After a frenzied start, the Atlantic hurricane season could turn out to be the most active since 2005, when a record 28 storms formed.
Colorado State University has raised its annual forecast to call for 20 named storms, up from its outlook issued in June calling for 19. Five tropical storms have already spun out of the western Atlantic this year, with two hitting the U.S. so far. This is the fastest start in the record books dating to 1851 and, while the storms have been weak and short-lived, most forecasters see ominous signs for the rest of the season that ends Nov. 30.
“Overall, it’s looking like a very active season in store,” said Phil Klotzbach, a hurricane researcher with Colorado State University. “Conditions in the Atlantic look conducive for an active season with warm sea surface temperatures and relatively low shear.”
Klotzbach anticipates a total of 20 named storms this season, with each getting a name when its winds reach tropical-storm strength of 39 miles (63 kilometers) per hour. He forecasts nine hurricanes, four of which will reach winds of 111 mph or more. An average season produces 12 systems of tropical-storm strength or greater in the Atlantic. But warm water, which fuels hurricanes, is building.
Last year 18 named storms formed in the Atlantic.
Gulf Coast Risk
With no brake on the number of storms, the possibility a major hurricane will hit the U.S. coastline or the oil-rich Gulf of Mexico has also risen. Colorado State’s forecast says there is a 69% chance a major hurricane will hit the U.S. coast, higher than the 20th-century average of 52%. Along the Gulf Coast, the odds of a strike between Brownsville, Texas, and the Florida panhandle are 44%, higher than the 30% 20th-century average.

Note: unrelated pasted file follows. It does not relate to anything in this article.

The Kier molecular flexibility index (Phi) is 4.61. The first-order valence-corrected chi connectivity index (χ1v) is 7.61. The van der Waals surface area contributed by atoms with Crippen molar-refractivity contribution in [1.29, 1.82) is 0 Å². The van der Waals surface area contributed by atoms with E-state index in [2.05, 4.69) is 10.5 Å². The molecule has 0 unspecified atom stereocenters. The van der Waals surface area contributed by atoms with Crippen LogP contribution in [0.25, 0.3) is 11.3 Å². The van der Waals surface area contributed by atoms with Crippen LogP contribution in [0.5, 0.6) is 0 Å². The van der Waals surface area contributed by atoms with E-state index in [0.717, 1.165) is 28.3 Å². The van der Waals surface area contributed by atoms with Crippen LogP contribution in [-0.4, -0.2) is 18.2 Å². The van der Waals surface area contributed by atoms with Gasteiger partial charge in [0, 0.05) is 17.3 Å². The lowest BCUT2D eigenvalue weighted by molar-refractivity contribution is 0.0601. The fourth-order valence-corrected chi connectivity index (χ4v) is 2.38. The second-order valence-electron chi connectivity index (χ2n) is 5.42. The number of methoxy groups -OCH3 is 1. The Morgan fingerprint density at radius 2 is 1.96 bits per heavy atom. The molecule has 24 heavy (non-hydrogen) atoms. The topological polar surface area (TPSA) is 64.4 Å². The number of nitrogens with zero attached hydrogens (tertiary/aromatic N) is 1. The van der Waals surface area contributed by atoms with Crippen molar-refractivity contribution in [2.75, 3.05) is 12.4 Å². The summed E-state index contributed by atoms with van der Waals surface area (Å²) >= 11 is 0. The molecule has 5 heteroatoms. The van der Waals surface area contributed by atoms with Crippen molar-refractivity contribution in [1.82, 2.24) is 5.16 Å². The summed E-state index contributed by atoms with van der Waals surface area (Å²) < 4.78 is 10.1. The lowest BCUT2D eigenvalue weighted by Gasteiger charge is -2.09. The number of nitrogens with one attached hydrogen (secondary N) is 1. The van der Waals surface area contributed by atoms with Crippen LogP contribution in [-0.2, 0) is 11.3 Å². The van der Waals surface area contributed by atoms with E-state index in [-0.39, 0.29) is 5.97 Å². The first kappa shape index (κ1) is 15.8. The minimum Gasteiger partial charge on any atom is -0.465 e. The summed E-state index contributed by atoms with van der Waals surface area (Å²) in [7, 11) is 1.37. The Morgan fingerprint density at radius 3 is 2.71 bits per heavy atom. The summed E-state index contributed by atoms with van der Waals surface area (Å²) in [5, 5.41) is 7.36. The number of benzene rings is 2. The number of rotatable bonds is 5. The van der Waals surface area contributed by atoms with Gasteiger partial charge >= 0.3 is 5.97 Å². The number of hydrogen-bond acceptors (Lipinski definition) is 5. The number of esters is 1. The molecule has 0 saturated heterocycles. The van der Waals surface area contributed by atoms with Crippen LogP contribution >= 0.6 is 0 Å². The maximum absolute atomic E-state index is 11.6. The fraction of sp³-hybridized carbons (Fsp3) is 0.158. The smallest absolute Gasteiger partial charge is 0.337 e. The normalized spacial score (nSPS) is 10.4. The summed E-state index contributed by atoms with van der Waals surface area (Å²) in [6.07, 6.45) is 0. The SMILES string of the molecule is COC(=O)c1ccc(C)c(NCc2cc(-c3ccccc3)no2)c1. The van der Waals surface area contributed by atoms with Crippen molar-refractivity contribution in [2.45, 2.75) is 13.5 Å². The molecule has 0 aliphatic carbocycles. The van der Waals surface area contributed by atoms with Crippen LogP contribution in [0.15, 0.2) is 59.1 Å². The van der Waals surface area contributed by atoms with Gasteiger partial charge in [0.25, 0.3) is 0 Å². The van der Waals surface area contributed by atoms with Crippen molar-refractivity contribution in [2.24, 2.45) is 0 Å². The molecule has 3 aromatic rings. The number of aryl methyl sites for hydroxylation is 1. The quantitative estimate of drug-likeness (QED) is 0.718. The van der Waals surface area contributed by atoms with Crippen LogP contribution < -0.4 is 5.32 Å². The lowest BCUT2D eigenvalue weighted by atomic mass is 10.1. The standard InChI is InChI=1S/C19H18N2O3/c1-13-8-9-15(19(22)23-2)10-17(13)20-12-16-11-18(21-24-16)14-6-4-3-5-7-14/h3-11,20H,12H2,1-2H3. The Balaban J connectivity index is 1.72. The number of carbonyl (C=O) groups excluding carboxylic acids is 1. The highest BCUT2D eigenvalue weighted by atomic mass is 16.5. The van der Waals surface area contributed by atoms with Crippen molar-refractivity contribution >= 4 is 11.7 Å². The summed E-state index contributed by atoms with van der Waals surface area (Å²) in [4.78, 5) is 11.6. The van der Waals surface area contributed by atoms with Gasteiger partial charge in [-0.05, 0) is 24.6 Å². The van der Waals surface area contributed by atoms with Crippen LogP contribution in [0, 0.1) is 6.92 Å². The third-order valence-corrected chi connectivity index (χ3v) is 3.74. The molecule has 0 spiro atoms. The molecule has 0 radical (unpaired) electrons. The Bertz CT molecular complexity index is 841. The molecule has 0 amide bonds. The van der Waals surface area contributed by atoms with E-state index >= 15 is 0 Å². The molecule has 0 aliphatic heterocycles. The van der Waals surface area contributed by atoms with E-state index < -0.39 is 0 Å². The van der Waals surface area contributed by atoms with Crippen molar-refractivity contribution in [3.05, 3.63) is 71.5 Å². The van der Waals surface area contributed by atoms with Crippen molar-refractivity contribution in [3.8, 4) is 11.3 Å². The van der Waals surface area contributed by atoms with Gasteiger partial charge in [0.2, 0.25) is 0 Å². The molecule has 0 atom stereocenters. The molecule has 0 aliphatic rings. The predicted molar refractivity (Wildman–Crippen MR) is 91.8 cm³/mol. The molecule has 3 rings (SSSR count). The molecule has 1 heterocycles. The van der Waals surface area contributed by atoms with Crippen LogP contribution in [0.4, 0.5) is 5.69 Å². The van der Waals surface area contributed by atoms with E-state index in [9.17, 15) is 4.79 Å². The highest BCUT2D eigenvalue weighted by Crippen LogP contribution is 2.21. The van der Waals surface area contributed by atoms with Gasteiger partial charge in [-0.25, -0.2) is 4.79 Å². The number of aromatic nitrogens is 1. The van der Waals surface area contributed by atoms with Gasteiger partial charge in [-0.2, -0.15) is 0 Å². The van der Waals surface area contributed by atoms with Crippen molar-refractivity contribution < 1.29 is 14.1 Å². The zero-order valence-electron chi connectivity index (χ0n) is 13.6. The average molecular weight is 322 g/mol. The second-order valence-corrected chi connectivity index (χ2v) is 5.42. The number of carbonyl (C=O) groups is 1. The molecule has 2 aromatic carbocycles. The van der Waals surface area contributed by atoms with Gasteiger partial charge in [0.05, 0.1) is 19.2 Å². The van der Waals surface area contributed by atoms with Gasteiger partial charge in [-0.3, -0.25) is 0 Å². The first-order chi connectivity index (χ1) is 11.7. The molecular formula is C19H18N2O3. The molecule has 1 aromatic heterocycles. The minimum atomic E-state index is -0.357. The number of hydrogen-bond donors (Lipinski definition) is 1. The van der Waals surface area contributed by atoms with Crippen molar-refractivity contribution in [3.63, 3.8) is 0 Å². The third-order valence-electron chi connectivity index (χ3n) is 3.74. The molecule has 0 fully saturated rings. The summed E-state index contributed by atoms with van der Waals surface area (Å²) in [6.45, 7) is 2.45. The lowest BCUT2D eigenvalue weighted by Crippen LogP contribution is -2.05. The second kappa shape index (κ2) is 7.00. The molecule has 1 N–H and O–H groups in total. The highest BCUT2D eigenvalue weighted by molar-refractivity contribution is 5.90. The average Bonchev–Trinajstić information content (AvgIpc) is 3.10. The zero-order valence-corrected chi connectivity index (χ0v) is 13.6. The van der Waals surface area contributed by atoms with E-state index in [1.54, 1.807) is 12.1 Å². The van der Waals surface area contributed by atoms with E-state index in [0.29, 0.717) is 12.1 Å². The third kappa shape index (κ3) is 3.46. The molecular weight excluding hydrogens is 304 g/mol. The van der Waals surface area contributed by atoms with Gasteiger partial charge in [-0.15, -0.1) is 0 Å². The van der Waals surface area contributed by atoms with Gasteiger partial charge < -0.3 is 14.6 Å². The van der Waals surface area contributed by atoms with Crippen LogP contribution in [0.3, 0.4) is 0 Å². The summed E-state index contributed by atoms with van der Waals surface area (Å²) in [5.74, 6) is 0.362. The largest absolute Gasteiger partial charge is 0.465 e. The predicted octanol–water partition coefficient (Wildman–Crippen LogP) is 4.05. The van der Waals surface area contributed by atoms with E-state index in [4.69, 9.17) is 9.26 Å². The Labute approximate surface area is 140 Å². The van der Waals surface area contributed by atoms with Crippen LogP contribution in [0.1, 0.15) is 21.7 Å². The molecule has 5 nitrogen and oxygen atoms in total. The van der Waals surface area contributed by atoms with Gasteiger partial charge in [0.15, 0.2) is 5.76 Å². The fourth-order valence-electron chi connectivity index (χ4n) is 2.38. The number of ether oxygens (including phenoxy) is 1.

So far this year, Tropical Storms Bertha and Cristobal struck the U.S. While weak, Cristobal’s path through offshore energy production areas temporarily shut 34% of crude oil output and 32% of natural gas production. The Gulf accounts for 16% of U.S. crude production and 2.4% of its natural gas output.
A potential for a La Nina in the Pacific could also make the season ripe for storms. While La Nina would be on the other side of the globe, the changes it brings to the earth’s weather will cut wind shear across the Atlantic. Shear, when winds blow at different directions or speeds, can tear a storm’s structure apart, weakening or destroying it.
Another ominous sign is that two storms, Dolly and Edouard, formed deep in the North Atlantic, which is atypical.
“It is unusual to see so many early season storms go as far to the north, which reflects the fact that ocean temperatures are at near-record warm levels across much of the Atlantic, ” said Jeff Masters, a meteorologist for Yale Climate Connections.
Through May, world ocean and land temperatures are second-warmest on record, lagging only 2016, according to the National Centers for Environmental Information. Oceans in the Northern Hemisphere were record warm in May.
“We’re getting into the hottest part of the year and it is going to get hotter,” said Jim Rouiller, lead meteorologist at the Energy Weather Group LLC.
In addition to the warm ocean temperatures and low wind shear across the Atlantic, there are a lot of storms causing flooding across Africa, Rouiller said. African storms provide the building blocks for hurricanes as they move west into the Atlantic during the heart of the season, which runs from about Aug. 20 to Oct. 1.
The rains will also keep dry air and dust from wandering into the Atlantic, Rouiller said. Last month, two large plumes of dust and dry air spread from Africa to the U.S., which helped stymie storms in the Atlantic for a time.
“This is going to be a Roman candle effect for storms shooting off the African continent,” Rouiller said. “A very active season is exactly what it looks like.”